In this case we can simplify that argument a lot by not even talking about the bad things religion can (apparently) drive people to.

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mind you, i wouldnt dare think that i know what is right, but its always much more basic determining what is simply wrong. and thats were, with this absolutist thing, i would differ from a religious person and why it would be unfair to characterize my logic as religious for, if not other reasons, its supposedly absolutist character. i dont make any claims to knowing this truth, to knowing definitively what is right and wrong, like truly religious people do. but knowing what is wrong is another matter, and is something one can be comfortable putting stock into.
I understand about feeling that way (that determining what is wrong is more basic), but I see that as happening more on a problem/solution level than a truly moral ground. It's like on the politics board when we can pretty much all agree that there is corruption on a government level, but we differ in our opinions on what to do about it. Whereas with something like religion, I don't see where you are getting that absolute wrong, and I think you may be incorrect about people who are religious claiming to know absolute right. I'll come back to this in a minute.

Perhaps the difference in the way we see things really does mostly have to do with me viewing things on a level like religion as being possibly unhealthy or risky but different enough from person to person so as to not be not morally wrong, and you taking the hard edge on it. I think that's a lot of it, but I don't think that's all of it.

Understand, for the purpose of argument, that there are things I do view as being morally wrong on an objective scale -- prayer or ritual is just not one of them.

Okay, so now back to that other thing I was trying to say. I'll use Christianity again because I'm the most familiar with it and it's the most widespread where we live. Catholicism as a whole seems inherently batty to me, and I hope I haven't said anything that would lead you to believe otherwise. However, if you accept Christianity as a religion based on the teachings of Jesus Christ and the corresponding scriptures (which is kind of the point), you're always going to have to deal on some level with the element of interpretation, even if you're a Catholic. The number of Protestant offshoots has been growing since the time of Martin Luther and several of these offshoots are home to people who are willing to share in an environment of other people who value the teachings of Jesus Christ in a similar way to how they do and possibly nothing more. These people have a document in common and a contract of sorts to apply it to the same moral ends, but in Protestant denominations, especially the more liberal ones, this idea of a definite contract simply doesn't work. This I can state with certainty. Drop me in any UCC church in America, and there will be at least three different major splits in thought there, and we're talking major, fundamentally different ideas. On the level of Catholicism it's more under the table, a matter of just how involved you want to be. But the point of all this is, if so many people differ so radically in the nature of their thought, why do they belong to a Christian religion? I would suggest that it's because many of them feel that spirituality is more important than their one particular religion per se, and they are willing to compromise their literal or fundamental beliefs for the sake of spirituality, even if it involves listening to a minister talking about creation. You may think this sounds absurd if you are not familiar with general Protestant values or have not been in many churches, but whether you take my word for it or not, this is what happens. I'm not saying this applies to everyone or that there is any way to know, again, what's actually going on in peoples' minds, but a lot of what goes on in religion has to do with certain kinds of moral coding more than absolute literal belief. Sure, there are fundamentalists, too, I don't deny that, but there is also a huge chunk of people who do not embrace any kind of world view (even those who belong to religions that preach one), and you can't simply cut those people out of the picture or say that they don't count because they are not religious. I still don't have it totally clear in my mind if you think that say, going to church or praying is morally wrong, or if you just think it's wrong depending on how it works, so I'll leave that for the time being. But I hope it doesn't seem I'm just re-raking the coals of the "you don't know what's in their heads" argument, because this, I think, is more of a "you do know to a certain extent what some people are thinking and it's not a fundamental world view" kind of thing. The only thing I don't know is whether you would still consider this kind of religious bonding or submission subject to a moral wrong.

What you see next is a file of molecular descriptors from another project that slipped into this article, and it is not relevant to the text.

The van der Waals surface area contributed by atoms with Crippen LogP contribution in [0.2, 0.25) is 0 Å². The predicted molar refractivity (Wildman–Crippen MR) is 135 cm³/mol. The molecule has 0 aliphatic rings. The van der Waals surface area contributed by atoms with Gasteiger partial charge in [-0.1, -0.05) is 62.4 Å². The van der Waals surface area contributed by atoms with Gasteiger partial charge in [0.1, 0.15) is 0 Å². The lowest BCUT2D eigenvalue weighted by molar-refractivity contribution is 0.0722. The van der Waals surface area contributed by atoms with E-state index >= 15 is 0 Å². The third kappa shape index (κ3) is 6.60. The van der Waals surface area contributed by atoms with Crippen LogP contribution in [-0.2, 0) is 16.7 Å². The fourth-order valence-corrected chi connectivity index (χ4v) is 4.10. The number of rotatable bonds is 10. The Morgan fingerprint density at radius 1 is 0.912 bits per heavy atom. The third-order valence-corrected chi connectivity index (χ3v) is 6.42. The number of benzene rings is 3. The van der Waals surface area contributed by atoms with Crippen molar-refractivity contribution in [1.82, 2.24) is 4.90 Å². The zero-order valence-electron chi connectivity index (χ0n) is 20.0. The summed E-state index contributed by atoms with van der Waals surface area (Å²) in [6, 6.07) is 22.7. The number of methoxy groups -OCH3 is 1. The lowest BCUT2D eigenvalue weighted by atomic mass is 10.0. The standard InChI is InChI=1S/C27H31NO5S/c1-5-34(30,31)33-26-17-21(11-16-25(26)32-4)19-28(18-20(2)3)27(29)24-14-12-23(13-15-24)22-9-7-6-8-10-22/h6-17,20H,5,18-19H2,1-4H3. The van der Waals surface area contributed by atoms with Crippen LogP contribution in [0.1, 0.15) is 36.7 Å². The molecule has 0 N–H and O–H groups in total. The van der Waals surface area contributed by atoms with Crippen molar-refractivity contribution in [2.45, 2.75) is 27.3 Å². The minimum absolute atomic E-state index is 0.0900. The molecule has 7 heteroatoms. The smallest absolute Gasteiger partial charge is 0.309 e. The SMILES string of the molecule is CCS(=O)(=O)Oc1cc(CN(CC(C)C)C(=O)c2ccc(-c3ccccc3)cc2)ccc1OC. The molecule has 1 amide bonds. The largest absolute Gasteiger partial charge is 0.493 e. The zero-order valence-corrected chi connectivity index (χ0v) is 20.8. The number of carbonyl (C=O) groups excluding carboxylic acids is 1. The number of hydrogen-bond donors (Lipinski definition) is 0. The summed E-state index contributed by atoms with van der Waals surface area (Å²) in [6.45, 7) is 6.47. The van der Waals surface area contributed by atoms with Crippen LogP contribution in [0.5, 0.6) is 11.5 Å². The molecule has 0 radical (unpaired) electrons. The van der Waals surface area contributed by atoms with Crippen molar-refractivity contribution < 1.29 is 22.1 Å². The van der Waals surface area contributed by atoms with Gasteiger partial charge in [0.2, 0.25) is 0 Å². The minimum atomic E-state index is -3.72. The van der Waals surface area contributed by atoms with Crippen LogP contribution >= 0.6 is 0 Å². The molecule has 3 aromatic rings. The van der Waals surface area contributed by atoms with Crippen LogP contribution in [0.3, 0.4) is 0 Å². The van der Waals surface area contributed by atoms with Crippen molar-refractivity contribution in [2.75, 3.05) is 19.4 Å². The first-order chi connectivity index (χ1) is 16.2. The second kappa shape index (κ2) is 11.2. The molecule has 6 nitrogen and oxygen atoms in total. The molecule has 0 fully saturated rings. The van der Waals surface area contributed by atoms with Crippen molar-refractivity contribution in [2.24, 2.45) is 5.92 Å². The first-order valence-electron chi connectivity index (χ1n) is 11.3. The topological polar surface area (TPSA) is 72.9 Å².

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i mean i think ive said before that its about determining right or wrong, not good or bad, so i dont know why you constantly appeal to the latter. ive admitted that it sometimes does good, but that that neither excuses it on that subjective level, or is something that makes it "right"
Okay, if I missed that before, I'll drop it now. And just clarify that I never said, nor do I by any means think, that religion is "right."